L.A. Councilman Alarcon praises daughter's decision to resign
Los Angeles City Councilman Richard Alarcon spoke as a father Friday, praising his daughter Andrea Alarcon's decision to step down from her $130,000-a-year post as Board of Public Works president and focus on her sobriety.
"The important thing is that she is maintaining her sobriety and she is on a path to recovery,'' the veteran San Fernando Valley politician said. "She’s not specifically in a facility, but she is definitely going through a recovery process."
Richard Alarcon, who has been in office for two decades, said getting out of City Hall's "glass house" would help his 33-year-old daughter focus on getting healthy.
"Everybody in the public eye has to come to a decision at some point, when negative things happen, if you want to continue down a road where you are subject to public scrutiny and criticism, or if you want to get out of the public eye and focus on your family and everything else,'' he said. "I think she made that decision."
Andrea Alarcon, a single mother, has been out of the public eye since the night of Nov. 16, when police say she left her 11-year-old daughter unattended in City Hall to go party with friends at a nearby hotel. She is being investigated on suspicion of child endangerment. She is also facing separate child endangerment and drunk-driving charges in San Bernardino County.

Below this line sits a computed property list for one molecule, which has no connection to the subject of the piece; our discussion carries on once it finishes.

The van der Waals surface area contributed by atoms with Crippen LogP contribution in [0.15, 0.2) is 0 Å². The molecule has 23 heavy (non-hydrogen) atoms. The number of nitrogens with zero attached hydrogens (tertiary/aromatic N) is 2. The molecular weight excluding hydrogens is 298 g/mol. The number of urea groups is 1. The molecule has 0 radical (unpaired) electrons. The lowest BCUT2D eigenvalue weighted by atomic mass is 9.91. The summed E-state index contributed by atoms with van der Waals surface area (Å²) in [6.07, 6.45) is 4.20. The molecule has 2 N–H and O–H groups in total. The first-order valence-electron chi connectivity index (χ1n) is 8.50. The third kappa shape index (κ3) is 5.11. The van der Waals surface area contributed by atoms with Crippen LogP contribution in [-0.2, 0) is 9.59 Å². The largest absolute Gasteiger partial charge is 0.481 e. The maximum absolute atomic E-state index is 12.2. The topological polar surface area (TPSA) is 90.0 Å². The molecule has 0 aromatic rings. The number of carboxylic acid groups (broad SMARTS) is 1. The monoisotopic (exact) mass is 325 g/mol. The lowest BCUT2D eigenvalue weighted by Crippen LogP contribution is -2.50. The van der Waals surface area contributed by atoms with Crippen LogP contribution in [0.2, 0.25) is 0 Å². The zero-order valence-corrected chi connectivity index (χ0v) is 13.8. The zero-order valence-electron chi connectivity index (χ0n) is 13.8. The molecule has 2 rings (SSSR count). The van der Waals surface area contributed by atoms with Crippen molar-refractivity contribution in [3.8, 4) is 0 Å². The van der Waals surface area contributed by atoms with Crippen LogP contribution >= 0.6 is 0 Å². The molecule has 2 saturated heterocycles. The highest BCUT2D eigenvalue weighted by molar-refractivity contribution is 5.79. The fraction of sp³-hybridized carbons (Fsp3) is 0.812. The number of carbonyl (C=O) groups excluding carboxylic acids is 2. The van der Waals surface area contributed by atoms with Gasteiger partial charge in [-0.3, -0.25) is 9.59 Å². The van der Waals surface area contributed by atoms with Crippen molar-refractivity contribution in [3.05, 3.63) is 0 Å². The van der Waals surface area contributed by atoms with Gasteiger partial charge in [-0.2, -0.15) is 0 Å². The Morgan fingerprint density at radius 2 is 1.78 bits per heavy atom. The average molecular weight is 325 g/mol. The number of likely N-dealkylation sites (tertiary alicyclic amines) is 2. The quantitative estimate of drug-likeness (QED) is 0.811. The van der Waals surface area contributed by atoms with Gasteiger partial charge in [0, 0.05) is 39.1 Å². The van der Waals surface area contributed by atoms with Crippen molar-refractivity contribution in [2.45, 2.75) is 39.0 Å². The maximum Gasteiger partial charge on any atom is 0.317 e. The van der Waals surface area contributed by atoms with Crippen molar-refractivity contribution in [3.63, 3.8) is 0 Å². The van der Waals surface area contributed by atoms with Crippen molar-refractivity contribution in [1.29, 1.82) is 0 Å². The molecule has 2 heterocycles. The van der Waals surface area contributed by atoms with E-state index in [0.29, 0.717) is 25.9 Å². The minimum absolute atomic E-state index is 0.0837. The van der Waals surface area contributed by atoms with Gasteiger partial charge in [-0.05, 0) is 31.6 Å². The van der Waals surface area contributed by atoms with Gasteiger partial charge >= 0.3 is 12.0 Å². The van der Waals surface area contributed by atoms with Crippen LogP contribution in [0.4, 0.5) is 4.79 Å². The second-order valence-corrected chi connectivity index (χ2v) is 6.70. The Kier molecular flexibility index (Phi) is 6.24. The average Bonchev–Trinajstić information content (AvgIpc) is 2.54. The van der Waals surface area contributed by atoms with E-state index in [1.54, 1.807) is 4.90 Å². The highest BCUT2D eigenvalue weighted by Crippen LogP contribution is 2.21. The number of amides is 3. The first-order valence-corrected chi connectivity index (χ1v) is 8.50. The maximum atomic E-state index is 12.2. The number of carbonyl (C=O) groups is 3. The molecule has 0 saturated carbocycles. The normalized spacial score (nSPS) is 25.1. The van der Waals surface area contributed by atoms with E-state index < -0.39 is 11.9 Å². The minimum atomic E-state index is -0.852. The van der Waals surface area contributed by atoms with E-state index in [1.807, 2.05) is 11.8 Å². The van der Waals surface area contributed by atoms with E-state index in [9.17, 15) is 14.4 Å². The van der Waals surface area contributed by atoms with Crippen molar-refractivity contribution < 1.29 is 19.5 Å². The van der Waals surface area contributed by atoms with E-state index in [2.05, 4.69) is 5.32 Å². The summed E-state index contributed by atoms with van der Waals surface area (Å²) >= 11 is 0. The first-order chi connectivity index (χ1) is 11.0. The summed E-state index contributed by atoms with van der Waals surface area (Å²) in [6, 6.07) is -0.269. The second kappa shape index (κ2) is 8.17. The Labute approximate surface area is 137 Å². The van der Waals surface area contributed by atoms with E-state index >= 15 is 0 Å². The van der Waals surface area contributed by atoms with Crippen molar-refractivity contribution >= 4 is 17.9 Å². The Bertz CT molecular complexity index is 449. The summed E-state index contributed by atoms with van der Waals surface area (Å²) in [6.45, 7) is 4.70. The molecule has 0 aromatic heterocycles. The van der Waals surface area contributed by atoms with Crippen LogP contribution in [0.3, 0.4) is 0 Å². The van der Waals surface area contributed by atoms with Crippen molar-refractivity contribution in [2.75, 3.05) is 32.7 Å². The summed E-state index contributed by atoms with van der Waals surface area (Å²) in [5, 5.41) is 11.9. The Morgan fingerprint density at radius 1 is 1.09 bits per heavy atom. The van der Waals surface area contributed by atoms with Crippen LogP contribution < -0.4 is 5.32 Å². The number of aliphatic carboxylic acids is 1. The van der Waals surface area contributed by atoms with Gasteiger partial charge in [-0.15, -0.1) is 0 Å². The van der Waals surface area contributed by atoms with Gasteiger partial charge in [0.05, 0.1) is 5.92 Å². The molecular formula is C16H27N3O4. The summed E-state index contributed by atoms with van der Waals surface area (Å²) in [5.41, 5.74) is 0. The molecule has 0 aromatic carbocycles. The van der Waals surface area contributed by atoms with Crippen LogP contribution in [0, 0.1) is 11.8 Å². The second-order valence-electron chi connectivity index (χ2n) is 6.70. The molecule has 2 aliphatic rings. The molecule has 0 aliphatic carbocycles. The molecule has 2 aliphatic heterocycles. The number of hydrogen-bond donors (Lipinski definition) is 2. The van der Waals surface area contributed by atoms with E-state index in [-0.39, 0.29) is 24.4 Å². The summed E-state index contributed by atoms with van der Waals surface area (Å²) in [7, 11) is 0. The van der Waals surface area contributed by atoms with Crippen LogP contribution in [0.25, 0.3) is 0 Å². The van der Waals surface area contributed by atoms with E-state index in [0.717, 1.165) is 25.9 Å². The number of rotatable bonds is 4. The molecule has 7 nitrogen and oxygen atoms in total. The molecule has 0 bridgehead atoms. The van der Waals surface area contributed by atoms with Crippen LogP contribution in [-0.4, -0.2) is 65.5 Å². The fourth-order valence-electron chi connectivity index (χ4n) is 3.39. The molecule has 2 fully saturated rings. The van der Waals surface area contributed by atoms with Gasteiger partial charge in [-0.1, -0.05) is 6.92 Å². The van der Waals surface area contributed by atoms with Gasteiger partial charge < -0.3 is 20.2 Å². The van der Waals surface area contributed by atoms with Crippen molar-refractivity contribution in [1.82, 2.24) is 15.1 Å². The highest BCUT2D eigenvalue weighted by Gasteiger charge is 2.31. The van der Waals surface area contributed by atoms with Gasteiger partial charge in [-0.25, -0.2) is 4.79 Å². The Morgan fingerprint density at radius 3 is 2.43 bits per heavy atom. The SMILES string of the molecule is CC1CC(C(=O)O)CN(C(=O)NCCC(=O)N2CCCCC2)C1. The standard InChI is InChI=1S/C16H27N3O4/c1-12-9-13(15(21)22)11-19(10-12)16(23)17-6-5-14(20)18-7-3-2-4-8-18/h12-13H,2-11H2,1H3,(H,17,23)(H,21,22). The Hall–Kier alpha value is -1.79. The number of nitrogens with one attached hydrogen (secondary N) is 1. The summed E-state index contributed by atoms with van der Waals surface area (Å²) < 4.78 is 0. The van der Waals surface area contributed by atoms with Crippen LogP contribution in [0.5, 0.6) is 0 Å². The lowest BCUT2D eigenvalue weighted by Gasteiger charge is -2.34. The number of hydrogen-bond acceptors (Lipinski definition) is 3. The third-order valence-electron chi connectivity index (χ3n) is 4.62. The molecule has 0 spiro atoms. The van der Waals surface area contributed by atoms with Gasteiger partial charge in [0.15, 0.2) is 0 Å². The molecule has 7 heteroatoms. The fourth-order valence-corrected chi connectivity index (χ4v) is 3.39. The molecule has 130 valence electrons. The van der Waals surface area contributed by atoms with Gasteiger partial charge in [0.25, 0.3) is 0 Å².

In a brief statement earlier Friday, Andrea Alarcon acknowledged "missteps" and apologized to Mayor Antonio Villaraigosa, her colleagues and Los Angeles residents.
Richard Alarcon said his daughter's resignation shows that she is serious about turning her life around.
"I told her you’re going to make mistakes in life. Everyone makes them. But the true demonstration of a successful person is you can recover from that,'' he said. "She certainly has the opportunity and amazing talent. I’m very pleased, and I think she’s doing great."
Andrea Alarcon and her adolescent daughter are living together and working to get through this ordeal, he said. "They do have an amazing relationship."
His daughter's health is not his only family concern. Richard Alarcon acknowledged publicly last week that his adult son, who is 36, is mentally ill and living on the streets.
On Friday, he said the family has tried to help his son but that he is resisting treatment.
"The most frustrating thing is that families have so little ability to do things about it, unless the person allows you to,'' he said. "I’m hopeful the Legislature will continue to improve the way that families can deal with mental illness on their own."
-- Catherine Saillant at Los Angeles City Hall
Photo: Andrea Alarcon and her father, Los Angeles City Councilman Richard Alarcon, in 2005. Credit: Mel Melcon / Los Angeles Times